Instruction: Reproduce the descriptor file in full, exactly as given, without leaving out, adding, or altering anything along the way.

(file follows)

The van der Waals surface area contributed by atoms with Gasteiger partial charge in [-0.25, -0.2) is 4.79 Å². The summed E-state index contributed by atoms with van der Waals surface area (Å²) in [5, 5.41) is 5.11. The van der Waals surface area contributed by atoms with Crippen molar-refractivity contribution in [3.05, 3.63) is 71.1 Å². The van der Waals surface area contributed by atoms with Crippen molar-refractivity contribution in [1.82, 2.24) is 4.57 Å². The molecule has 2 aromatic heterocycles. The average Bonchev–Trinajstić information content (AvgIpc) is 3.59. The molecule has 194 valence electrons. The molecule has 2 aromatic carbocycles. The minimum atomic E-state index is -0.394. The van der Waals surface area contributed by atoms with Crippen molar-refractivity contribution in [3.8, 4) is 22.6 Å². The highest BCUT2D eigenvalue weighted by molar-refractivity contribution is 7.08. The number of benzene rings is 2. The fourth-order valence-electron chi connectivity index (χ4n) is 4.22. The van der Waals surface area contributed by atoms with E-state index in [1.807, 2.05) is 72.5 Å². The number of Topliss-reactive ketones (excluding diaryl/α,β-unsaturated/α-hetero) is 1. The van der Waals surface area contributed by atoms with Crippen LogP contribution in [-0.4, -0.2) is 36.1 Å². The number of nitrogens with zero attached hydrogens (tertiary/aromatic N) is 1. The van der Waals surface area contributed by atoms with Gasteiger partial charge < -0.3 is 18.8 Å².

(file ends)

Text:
The van der Waals surface area contributed by atoms with Gasteiger partial charge in [-0.25, -0.2) is 4.79 Å². The summed E-state index contributed by atoms with van der Waals surface area (Å²) in [5, 5.41) is 5.11. The van der Waals surface area contributed by atoms with Crippen molar-refractivity contribution in [3.05, 3.63) is 71.1 Å². The van der Waals surface area contributed by atoms with Crippen molar-refractivity contribution in [1.82, 2.24) is 4.57 Å². The molecule has 2 aromatic heterocycles. The average Bonchev–Trinajstić information content (AvgIpc) is 3.59. The molecule has 194 valence electrons. The molecule has 2 aromatic carbocycles. The minimum atomic E-state index is -0.394. The van der Waals surface area contributed by atoms with Crippen molar-refractivity contribution in [3.8, 4) is 22.6 Å². The highest BCUT2D eigenvalue weighted by molar-refractivity contribution is 7.08. The number of benzene rings is 2. The fourth-order valence-electron chi connectivity index (χ4n) is 4.22. The van der Waals surface area contributed by atoms with E-state index in [1.807, 2.05) is 72.5 Å². The number of Topliss-reactive ketones (excluding diaryl/α,β-unsaturated/α-hetero) is 1. The van der Waals surface area contributed by atoms with Crippen LogP contribution in [-0.4, -0.2) is 36.1 Å². The number of nitrogens with zero attached hydrogens (tertiary/aromatic N) is 1. The van der Waals surface area contributed by atoms with Gasteiger partial charge < -0.3 is 18.8 Å².